Posts Tagged ‘economic development’

Shikha Dalmia on Detroit’s “Flashy Projects”

September 9, 2009

She won’t be fooled again –

In her latest column for Forbes, Reason Foundation senior analyst Shikha Dalmia includes a poignant, touching rendition of her immigrant’s-eye perceptions when she first arrived in Detroit 21 years ago, not long departed from her native New Delhi:

What was surprising was that there was no sign that the looters (of Detroit’s abandoned homes) were doing anything constructive with their ill-gotten gains. In India, the entire project of life can be conducted out of ramshackle structures erected on dirty sidewalks from scraps of discarded tarp, pilfered corrugated metal, bamboo poles and a few logs for fuel scavenged daily from trash heaps. In these filthy, exposed dwellings, families are raised, goods produced and sold (tandoori roti, dal, sabzi), services provided (ironing, shoe repair), and even animals given shelter. They are not ennobling or uplifting. But they are testimony to the powerful human need to survive and flourish, even in the direst circumstances. 

It didn’t seem plausible that this basic urge had somehow ceased to exist in Detroit. Hence, when Mayor Dennis Archer started talking in the mid-’90s about reviving the city by erecting new stadiums and casinos, his message resonated with Detroiters, including me . . .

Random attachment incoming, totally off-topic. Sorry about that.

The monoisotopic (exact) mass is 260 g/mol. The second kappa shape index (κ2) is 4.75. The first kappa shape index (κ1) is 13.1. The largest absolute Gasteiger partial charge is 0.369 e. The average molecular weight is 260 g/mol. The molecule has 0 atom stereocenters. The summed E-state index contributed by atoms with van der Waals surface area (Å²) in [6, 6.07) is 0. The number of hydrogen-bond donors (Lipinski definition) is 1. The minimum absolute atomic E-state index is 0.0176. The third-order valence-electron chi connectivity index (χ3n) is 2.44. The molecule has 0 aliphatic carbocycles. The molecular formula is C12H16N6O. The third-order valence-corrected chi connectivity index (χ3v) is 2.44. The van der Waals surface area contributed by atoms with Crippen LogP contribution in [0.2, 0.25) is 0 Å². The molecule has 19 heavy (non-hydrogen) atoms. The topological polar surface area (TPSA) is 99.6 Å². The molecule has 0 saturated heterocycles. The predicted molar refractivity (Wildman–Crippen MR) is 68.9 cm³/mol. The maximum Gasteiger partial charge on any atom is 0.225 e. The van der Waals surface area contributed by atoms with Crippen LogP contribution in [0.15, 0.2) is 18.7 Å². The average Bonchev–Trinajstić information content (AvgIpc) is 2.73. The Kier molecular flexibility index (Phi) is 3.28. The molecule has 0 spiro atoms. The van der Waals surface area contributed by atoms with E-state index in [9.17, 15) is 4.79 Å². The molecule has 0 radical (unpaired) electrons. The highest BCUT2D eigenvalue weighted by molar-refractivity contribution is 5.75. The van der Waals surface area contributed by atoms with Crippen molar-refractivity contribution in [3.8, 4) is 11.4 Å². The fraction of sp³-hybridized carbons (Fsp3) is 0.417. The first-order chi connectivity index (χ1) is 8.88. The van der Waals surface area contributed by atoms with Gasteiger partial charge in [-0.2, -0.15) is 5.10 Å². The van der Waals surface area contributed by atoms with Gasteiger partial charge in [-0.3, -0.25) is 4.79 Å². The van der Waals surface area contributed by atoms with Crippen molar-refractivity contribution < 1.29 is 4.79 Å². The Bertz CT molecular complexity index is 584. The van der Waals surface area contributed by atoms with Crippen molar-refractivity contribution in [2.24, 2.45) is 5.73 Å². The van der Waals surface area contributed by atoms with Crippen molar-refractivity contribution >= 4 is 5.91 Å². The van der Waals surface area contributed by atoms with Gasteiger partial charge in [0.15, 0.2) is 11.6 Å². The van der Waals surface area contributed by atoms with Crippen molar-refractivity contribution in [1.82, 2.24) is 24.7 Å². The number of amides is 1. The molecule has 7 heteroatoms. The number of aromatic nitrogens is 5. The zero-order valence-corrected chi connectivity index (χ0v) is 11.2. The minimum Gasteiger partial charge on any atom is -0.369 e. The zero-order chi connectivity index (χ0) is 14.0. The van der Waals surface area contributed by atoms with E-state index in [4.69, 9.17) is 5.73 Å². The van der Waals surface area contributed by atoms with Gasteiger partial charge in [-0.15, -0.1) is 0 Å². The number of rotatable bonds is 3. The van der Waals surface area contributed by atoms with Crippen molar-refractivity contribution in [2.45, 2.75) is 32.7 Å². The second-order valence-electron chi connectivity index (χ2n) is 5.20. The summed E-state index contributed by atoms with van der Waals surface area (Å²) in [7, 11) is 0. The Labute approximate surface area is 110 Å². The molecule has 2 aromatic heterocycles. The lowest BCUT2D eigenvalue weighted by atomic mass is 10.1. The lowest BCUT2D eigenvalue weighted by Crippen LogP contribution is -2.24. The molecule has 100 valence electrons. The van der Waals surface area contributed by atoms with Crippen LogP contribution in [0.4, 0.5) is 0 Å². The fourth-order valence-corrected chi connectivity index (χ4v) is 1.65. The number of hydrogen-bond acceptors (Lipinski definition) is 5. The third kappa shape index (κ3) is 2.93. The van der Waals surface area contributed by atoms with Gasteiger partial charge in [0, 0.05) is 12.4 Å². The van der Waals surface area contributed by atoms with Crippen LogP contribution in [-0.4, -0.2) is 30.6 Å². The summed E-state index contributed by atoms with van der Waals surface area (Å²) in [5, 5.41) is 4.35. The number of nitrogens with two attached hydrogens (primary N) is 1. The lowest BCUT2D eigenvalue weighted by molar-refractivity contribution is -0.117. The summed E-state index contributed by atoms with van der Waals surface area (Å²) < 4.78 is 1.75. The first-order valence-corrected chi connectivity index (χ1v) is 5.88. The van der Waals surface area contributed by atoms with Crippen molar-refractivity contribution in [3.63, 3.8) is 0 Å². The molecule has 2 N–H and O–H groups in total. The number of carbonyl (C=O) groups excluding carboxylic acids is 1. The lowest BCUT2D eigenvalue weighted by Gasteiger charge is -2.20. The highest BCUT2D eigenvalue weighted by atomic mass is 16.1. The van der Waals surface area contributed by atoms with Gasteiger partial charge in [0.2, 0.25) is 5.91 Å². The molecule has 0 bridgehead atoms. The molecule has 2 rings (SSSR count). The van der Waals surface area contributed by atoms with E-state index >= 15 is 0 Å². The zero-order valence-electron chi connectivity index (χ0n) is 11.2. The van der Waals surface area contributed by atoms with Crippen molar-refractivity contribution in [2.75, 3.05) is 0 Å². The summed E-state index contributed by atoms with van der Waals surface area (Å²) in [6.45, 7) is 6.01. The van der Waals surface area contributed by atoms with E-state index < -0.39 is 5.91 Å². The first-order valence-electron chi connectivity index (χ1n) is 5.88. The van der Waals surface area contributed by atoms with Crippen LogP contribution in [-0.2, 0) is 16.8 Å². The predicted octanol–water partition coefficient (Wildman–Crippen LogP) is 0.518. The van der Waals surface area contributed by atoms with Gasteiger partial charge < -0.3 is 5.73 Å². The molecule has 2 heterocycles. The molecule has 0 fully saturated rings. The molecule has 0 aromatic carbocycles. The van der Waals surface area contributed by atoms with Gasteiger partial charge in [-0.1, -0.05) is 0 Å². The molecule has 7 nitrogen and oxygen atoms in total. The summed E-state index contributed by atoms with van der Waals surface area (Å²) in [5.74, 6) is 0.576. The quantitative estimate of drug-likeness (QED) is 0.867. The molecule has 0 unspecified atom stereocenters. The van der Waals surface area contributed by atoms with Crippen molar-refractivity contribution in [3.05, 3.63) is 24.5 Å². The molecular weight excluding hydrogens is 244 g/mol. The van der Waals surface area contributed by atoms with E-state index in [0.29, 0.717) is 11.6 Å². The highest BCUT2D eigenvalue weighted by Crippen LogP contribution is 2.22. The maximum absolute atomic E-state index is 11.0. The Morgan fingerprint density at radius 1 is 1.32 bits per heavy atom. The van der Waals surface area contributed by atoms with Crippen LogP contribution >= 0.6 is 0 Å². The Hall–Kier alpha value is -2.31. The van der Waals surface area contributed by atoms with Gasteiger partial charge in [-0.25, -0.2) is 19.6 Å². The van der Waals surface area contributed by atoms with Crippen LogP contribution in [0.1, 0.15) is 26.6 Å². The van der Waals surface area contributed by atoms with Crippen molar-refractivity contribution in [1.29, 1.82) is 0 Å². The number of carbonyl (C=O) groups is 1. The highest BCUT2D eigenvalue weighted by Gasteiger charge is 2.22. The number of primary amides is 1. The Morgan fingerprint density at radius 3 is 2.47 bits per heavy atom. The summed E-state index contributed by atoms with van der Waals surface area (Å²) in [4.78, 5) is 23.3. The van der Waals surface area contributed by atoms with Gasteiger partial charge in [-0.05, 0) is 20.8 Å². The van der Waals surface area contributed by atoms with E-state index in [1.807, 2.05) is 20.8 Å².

Dalmia goes on the recap how these “flashy projects” from Archer and his successor failed to revive the city, and to express amazement at the latest credulous hype, this time fueled by misplaced faith that a handful of artsy-craftsy Bohemian-types buying some cheap houses will act as “first-stage gentrifiers, paving the way for the return of doctors and lawyers and other bourgeois professionals.” This notwithstanding out-of-control crime, a completely dysfunctional city government, and a fiscal black hole that threatens to further diminish an already meager and alienated remainder of a city that once claimed 2 million thriving souls.

The Mackinac Center’s Michael LaFaive has documented in more detail the rise and fall of some of those “Flashy Projects” Dalmia refers to.